After finishing my master?s degree a year ago, I did some research on the Internet about the translation business and was overwhelmed by the positive and friendly atmosphere amongst translators. I wrote to two translators asking them if they had any good advice for me as I was thinking of starting up as a freelance translator. I got two very prompt, lengthy and helpful responses. Many translators have set up sites on the Internet with glossaries, terminology banks, and multilingual dictionaries, sharing tips and experiences as well as sharing research that they have done when doing translations. I thought, “What a great field to be working in!” I decided to start my own business as a freelance translator, and I have never regretted it.
I have called my company Sensus Translation Services. Sensus means “to have a feel for something” or “intuition” in Latin. The most important thing when considering a career as a translator is to be fully fluent in two languages. By fully fluent I mean to have a complete understanding of the culture, habits, politics, and the people of the country whose languages you are going to be translating to and from. You must not only know the correct word, but you must know how a Swede or American would say it, you must feel so at home in a language that you know the different nuances of words in different contexts.
Scientific translating is the ideal job for me at the moment. It is fun and I can decide exactly how much time I want to spend working and when I want to work. I have never been a 9-to-5 person, and I like to work hard for long periods and then have a long period of rest. As a freelance translator, I can do that. It also feels good to know that there is a demand for scientific translators.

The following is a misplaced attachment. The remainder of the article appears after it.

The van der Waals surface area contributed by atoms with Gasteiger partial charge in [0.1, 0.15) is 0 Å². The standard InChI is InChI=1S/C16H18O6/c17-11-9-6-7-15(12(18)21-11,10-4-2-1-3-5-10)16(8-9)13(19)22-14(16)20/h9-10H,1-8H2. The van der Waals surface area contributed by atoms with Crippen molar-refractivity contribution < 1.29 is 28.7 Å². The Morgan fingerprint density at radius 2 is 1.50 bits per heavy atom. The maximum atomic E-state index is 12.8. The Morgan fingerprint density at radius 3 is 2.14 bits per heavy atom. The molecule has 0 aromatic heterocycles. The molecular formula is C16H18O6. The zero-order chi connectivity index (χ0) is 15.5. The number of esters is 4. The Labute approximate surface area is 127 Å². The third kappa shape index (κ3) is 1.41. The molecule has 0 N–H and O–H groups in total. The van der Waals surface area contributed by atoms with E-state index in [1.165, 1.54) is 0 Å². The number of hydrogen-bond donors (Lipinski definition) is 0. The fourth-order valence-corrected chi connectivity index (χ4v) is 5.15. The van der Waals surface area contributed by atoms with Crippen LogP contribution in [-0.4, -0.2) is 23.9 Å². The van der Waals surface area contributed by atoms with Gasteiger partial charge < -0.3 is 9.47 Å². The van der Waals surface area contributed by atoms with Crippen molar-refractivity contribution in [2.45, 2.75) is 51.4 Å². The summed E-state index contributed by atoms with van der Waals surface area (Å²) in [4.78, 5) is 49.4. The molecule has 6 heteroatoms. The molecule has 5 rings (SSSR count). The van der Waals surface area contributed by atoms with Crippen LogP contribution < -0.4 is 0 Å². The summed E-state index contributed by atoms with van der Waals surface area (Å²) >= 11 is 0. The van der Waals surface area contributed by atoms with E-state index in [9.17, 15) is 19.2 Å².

Most translators have law or economics as their speciality; there are not many scientists who choose the field. Of course there are risks when starting a business, and you will need a great deal of self-discipline to make it work. But the good-hearted atmosphere of the translation business combined with the entrepreneurial atmosphere of today and the growing role of biotech companies in the world provides a great opportunity to succeed as a freelance scientific translator.
Tips for starting out as a freelance translator:
- Do research on the Web about pricing, competition, resources, the market etc. A good place to start is http://www2.sbbs.se/hp/cfalk/index.htm (This page is originally in Swedish, but is available in English as well.)
- You need a good computer with all the basic software: word processing software and a good Internet connection are the most important. You can usually get more jobs if you know how to use layout software such as Adobe Illustrator or Quark Express or are familiar with Web programming.
- Get a homepage with ample space on a Web server and a good e-mail address that can take large documents (more than 5 Mb) since most of your contacts with customers will be through the Internet, and most documents will be sent to you by e-mail.
- Get translation memory software, a software program that remembers all the words you have translated in a document. When you translate a new document it matches it against the memory bank and suggests words to be used in the translation. Most customers require these programs because it greatly increases the speed of the translation. Most translators use TRADOS–there is a freelance version that costs about half of what the networking version costs. Other translation memory software includes SDLX, IBM, Berlitz, and Star. See: www.lai.com/tmcompet.htm, www.trados.com, and www.sdlintl.com/sdlx.
- Register yourself at a translation network site on the Internet to market yourself and to find job postings: http://aquarius.net, www.proz.com, www.translationzone.com, www.lai.com/companion.html, www.emich.edu/~linguist/issues, www.linguists.com.
- Make full use of the Internet as a resource. Scientific and medical glossaries online include the following: www.uwasa.fi/comm/termino/collect/special/biology.html, http://allserv.rug.ac.be/~rvdstich/eugloss/welcome.html, www.medinf.mu-luebeck.de/~ingenerf/terminology/Term-oth.html, http://ec.hku.hk/mt/, http://mtdesk.com/alpha.shtml, www.mblab.gla.ac.uk/~julian/Dict.html, www.graylab.ac.uk/omd/index.html, http://spellex.com/biotech.htm
The Sensus Translation Services Web site will be available soon.